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Probable fatal drug interaction between intravenous fenretinide, ceftriaxone, and acetaminophen: a case report from a New Approaches to Neuroblastoma (NANT) Phase I study



Patients with relapsed/refractory stage 4 high-risk neuroblastoma were enrolled on a phase I study (NANT2004-03) of intravenous fenretinide emulsion. Pharmacokinetic samples were collected during and after the infusion, and the levels were measured using an HPLC system. A likely case of a fatal drug interaction between fenretinide, ceftriaxone, and acetaminophen is described, including the pharmacokinetics of fenretinide, laboratory data, and post-mortem autopsy in a pediatric neuroblastoma patient treated on this study.

Case presentation

On Day 4 of a scheduled 5-day-infusion of intravenous fenretinide, the patient developed a fever, acetaminophen was started, ceftriaxone initiated for possible bacteremia, and fenretinide level doubled from 56 to 110 μM. Over the next three days, although blood cultures remained negative, the patient’s condition deteriorated rapidly. Acute liver failure was diagnosed on Day 7, and the patient expired on Day 20 of fulminant hepatic failure with associated renal, cardiac, and hemorrhagic/coagulation toxicities. Autopsy showed extensive hemorrhagic necrosis of the liver, marked bile duct proliferation, and abundant hemosiderin, consistent with cholestasis and drug toxicity.


After extensive review of patient data, the clinical course, and the literature, we conclude that observed hepatic toxicity was likely due to a drug interaction between fenretinide and concomitant ceftriaxone and acetaminophen. None of the other 16 patients treated on this study experienced significant hepatic toxicity. Although the prevalence of cholestasis with ceftriaxone usage is relatively high, the potential drug interaction with these concomitant medications has not been previously reported. Concomitant use of fenretinide, ceftriaxone, and acetaminophen should be avoided.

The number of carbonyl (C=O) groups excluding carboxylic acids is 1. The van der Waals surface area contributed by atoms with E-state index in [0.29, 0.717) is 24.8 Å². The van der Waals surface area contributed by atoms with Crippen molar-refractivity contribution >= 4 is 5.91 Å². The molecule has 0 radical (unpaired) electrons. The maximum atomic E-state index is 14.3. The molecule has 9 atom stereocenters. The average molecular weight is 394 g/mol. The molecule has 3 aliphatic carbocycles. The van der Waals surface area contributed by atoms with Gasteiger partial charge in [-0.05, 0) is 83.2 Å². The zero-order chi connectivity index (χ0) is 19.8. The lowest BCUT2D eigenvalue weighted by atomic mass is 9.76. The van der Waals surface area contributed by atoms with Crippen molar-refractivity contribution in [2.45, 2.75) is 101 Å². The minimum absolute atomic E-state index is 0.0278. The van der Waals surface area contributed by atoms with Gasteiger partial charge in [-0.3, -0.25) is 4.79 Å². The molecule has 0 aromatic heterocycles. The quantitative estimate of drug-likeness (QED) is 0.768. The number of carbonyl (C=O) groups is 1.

Ceftriaxone is a widely-used, semi-synthetic third generation cephalosporin antibiotic noted for its broad activity spectrum, long plasma half-life, and relative paucity of side effects. However, the association of ceftriaxone and biliary ‘sludging’ (pseudolithiasis) is well documented. [14]. Ceftriaxone is present in bile at 20- to 150-fold higher concentrations than serum, is minimally metabolized, and is excreted as a divalent anion that is calcium sensitive [4]. It is speculated that the pseudolithiasis results from the combination of a hepatic effect, wherein the liver secretes a biochemically abnormal bile, and a gall-bladder effect, which provides the environment for anion precipitation [4]. With rapid onset and disappearance, ceftriaxone-calcium sludging is generally asymptomatic, but can result in frank cholelithiasis (i.e., gallstones) [4]. The incidence of biliary sludging from ceftriaxone ranges from 25% to 46%, serious complications rarely occur [3].